Sarina Brewer
BFA in Drawing and Painting
Sculptor and Rogue Taxidermy Art Movement co-founder
Minneapolis, Minnesota, USA

Where are you originally from and how did you hear about MCAD?

I’m originally from Minneapolis and still reside here. Both of my parents were MCAD graduates. They never pushed me to attend as well, but growing up in a home surrounded by so much creatively and talent made me want to follow in their footsteps. 

What was your major and how did you choose it?

Painting; but only by default. At that point in time the world wasn't ready to let me call the three-dimensional objects I created a sculpture. The body of an animal was not considered a legitimate artistic medium. Clay, metal, and wood were respectable mediums. My choice of materials were unorthodox and taboo. The type of art I created lived in a limbo in-between fine art and traditional taxidermy; a "bastard child" neither world would embrace. So instead I focused on mixed media relief paintings that allowed me incorporate the bodies of animals into something that fit comfortably into an existing category or art. 

Did MCAD prepare you for life after graduation? In what way?

The most valuable experience for me was being a member of the MCAD community. Having an opportunity to discuss your work with other like-minded artists is paramount. It fosters confidence and is incredibly motivating. I felt awkward during critiques my first year because explaining where my art came from was very difficult for me back then. It felt like trying to learn another language. But, by the time I graduated I really enjoyed critiques. I didn’t begin to start understanding how important those critiques were until after I graduated.

Now, when I look back to the discussions I had about my work with fellow MCAD students (both during critiques and just in general) I realize that interaction was invaluable. In the early 1990's there was a stigma attached to using an animal's body in art, as a result, what I created was very misunderstood. Even though my work was seen as eccentric, and my philosophy as esoteric, MCAD was a safe place to express my inner thought process about my work out loud. My peers provided validation and constructive criticism, both of which are essential to grow artistically. It wasn’t until many, many, years later that I finally was able to explain my work in a way that I felt accurately conveyed my ideology, but it was during my critiques that the groundwork was laid.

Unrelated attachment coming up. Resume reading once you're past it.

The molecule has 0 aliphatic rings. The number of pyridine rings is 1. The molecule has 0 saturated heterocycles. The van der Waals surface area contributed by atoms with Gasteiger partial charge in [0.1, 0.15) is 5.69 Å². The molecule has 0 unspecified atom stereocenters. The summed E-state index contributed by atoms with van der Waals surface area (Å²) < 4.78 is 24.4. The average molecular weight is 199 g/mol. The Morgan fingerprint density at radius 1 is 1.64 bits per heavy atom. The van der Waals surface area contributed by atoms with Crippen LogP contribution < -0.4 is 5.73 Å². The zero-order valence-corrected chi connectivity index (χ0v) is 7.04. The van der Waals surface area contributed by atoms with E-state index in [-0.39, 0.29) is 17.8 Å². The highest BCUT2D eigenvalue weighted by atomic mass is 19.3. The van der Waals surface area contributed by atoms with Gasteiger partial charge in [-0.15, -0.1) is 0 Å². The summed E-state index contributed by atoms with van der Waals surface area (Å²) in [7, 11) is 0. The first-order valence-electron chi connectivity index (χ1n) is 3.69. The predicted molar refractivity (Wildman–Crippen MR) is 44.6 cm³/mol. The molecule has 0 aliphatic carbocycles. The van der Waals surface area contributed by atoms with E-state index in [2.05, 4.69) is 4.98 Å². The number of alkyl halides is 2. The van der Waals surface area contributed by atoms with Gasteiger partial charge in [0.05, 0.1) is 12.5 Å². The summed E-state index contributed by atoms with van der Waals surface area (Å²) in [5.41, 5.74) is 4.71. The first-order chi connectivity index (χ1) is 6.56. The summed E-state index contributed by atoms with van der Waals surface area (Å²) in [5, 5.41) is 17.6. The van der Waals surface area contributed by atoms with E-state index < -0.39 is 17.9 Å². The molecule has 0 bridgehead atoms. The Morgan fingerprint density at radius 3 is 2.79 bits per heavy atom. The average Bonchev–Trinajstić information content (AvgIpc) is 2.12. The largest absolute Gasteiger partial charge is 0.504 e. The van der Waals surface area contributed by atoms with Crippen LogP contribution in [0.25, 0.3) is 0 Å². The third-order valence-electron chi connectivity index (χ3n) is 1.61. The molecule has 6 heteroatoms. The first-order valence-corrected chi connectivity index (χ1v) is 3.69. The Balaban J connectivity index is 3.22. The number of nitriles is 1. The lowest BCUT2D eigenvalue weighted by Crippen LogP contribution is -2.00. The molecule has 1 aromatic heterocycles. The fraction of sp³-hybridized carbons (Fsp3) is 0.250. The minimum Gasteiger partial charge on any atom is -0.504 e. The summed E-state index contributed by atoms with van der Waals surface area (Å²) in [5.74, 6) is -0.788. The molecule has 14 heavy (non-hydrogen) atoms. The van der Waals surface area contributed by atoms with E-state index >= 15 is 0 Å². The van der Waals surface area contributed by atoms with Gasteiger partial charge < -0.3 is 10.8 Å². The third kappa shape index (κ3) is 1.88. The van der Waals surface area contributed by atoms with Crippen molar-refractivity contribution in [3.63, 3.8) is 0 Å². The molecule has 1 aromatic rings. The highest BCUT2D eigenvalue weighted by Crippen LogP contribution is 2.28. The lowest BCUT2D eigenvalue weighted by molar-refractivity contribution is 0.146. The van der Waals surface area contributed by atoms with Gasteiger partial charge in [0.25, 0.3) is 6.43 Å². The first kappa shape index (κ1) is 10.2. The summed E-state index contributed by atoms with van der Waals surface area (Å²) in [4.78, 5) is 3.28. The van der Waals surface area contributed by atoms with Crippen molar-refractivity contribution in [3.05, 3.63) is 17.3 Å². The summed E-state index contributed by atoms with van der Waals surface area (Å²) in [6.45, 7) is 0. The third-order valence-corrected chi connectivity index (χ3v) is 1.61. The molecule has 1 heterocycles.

Describe what you do for work and how you feel about it.

The preserved remains of animals are my medium. Via their memorialized bodies, I relay my personal journeys as well as the story behind the particular animal I’m working with. I have been interested in natural history since childhood and drawn to organic found objects derived from animals. My current body of work is a distillation of the sculptures and relief paintings I created during my years at MCAD that utilized the bones and desiccated bodies of animals. Much of my process has evolved into taxidermy over the years but the work that has remained with me throughout my entire career is the gilding of mummified animals, a strain of work I began developing while earning my BFA.

Pets and wildlife played a central role during my formative years and I draw the inspiration for my art from the relationships I’ve had with animals throughout my life. Many of my pieces are autobiographical and often they’re laced with environmental, social, or political commentary. But the commonality each sculpture shares is that it’s a manifestation of a lifelong love affair with nature. What I create is an hommage to the animal; a form of personal zoolatry that arose from an innate desire to ritualistically adorn the bodies of animals after death when I was a child. Transforming the body of a deceased animal into an object of veneration is the most intimate connection you can have with an animal outside of experiencing that animal in life. Potters often say a lump of clay "speaks" to them when they touch it, and once they begin shaping it in their hands the clay seems to choose what it wants to become and leads the way. I feel the same when I touch my medium, only my medium was once alive so it speaks much louder. Animal parts are not a random choice of materials for art—they're not a neutral medium like clay or steel; they were once a living sentient being and the art I create with them is in acknowledgment and commemoration of that.